I’ve got some extended comments at other sites:
- At View from the Right, on Popes, Catholic teachings, and open borders, and
- At Urban Pastoral (run by a PoMo educatrix in Columbus Ohio), on feminism, antifeminism and sex.
Since I don’t know how long Gina Marie’s “Little Fascist Panties” post will be available, I’m reproducing my comments below (the discussion has to do with the short essay that leads off my Anti-Feminism Page):
Your discussion popped up on a vanity search and I thought I’d make a few comments:
1. It’s interesting you say the crux of my bitch is feminism. I would have said it’s a modernist epistemology that makes it impossible to deal with human issues in a human way. It’s true though that I view feminism as a very important destructive outcome of that outlook.
2. On what feminism is, I say that “opposition to gender as a principle of social order—to what is called ‘sexism’—is what unifies the things called ‘feminism.'” My piece deals with that opposition and its consequences. I think that’s as clear an approach as the subject allows. Do you have a better one?
3. “If he despises feminism for its belief that masculinity and famininity are not static and absolute entities but are constructs of cultures and societies”: I don’t. Masculinity and femininity are constructed as well as natural, just as “food” is constructed as well as natural. I don’t consider plate scrapings, a dog’s head or my cousin Bob to be food. Other people, at least in some circumstances, might. The difference in view is a social construction, although at least as to cousin Bob other things are involved as well.
4. I don’t see why “tradition” should be opposed to “nature.” Man is social and cultural, which means that human life essentially relies on tradition. It’s natural for us. Further, if human life by nature has important features that are fundamental as well as subtle and complex, then presumably we’d arrive at a practical grasp of them by the experience of living with them. Tradition is social experience crystallized in habits, attitudes and non-demonstrable beliefs to which people have attached themselves. A lot of the knowledge we need to live as human beings is available to us mostly through tradition.
5. I don’t see anything 50sish, essentialist or diametrical about contrasting primarily wanting a career and primarily wanting to be a mother and homemaker. If the contrast suggests such qualities to you the tendency to create black and white polarities is yours and not mine.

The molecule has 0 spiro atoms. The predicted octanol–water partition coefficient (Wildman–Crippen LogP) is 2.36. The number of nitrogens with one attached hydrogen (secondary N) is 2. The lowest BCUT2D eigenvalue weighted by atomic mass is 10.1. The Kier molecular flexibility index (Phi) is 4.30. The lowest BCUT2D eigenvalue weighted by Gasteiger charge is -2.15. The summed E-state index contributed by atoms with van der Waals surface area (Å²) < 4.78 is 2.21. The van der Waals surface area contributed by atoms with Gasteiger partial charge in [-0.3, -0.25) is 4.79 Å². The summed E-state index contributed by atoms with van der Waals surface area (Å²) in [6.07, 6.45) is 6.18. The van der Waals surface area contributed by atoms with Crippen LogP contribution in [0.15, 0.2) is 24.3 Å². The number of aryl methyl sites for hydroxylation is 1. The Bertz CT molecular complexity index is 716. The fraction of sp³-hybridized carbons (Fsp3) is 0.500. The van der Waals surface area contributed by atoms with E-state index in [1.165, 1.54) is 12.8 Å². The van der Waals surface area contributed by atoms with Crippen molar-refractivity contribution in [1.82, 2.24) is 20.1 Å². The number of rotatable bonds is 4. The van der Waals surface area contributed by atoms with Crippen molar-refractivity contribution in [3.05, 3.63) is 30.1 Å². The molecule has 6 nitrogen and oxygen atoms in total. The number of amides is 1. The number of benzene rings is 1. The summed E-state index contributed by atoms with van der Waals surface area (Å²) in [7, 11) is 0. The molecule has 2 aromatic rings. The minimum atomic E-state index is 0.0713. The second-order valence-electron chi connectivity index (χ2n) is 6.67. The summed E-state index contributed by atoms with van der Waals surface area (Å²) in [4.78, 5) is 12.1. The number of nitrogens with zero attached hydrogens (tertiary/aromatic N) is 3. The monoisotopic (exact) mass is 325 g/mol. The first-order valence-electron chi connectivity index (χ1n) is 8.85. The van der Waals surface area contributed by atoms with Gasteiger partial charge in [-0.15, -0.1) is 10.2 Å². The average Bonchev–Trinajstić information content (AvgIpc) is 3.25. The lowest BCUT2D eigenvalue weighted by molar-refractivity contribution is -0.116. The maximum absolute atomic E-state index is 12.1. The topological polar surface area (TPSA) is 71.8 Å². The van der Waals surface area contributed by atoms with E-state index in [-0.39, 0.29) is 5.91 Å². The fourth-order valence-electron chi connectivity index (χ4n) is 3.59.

6. I agree that sexual commodification always exists in any large and complex society. It seems to me though that feminism and sexual freedom multiply it. Most men at least at some ages and in some moods view sex as largely an interchangeable and extremely desirable good that almost any woman is capable of supplying. It is said that on occasion some women treat it as a means of gaining other ends. Make sex freely transferable and eliminate transaction costs—that’s what it means to say that individual self-determination should be the rule—and such ways of looking at things will gain in importance. It seems to me that’s clearly happened. If so, then to limit the process it might help to tie sex to more things and so emphasize various biological, pragmatic and traditional connections and limitations.
7. I don’t deny that labor has value and purpose. I simply deny that economics is the science of a good life. There are other considerations.
Best wishes, and thanks for taking the time to comment,
Also, Larry leaves out my final reply to Bruce B. In the interests of completeness, here it is:
It’s a complicated relationship.
Institutional setting does make a difference in what you’re obligated to do. It’s no doubt a good thing to adopt an orphan, and I suppose we should all be benevolent toward orphans in general. Still, I don’t think any married couple is obligated to adopt one. There are lots of relevant considerations, and in many cases adoption would be a mistake. If they decide to do the deed though they should do everything they can to make a go of it and their other kids if they have any should do the same without holding back.
I suppose something of the sort could apply to immigration. My basic objection to what the Pope said (or signed) is that the actual political question is whether as a matter of public policy there should be large-scale population-transforming immigration to the West into the indefinite future, and the statement was one-sided, hyperbolic and open-ended. Unless you go through heroic contortions it’s impossible to believe it doesn’t bear closely on the political question.
As to sexual morality, the question is not whether the government should enforce traditional morality in all respects but whether, with due respect to the limited role of government, it should recognize it as a public benefit and part of the common good and act accordingly. If liberals have arguments that traditional sexual morality (like open-ended immigration) causes big public problems instead of big public benefits and that it’s not part of the common good they can present them.
I would agree that natural law is rather at odds with anti-racism as an ideology. Natural law as applicable to human beings presumably has something to do with human nature, and man on the whole needs particular connections and specific inherited culture to thrive. JP II indeed recognized and spoke of that, although so far as I know he didn’t pick up on the relationship to immigration and official multiculturalism any more than anyone else does in public life today.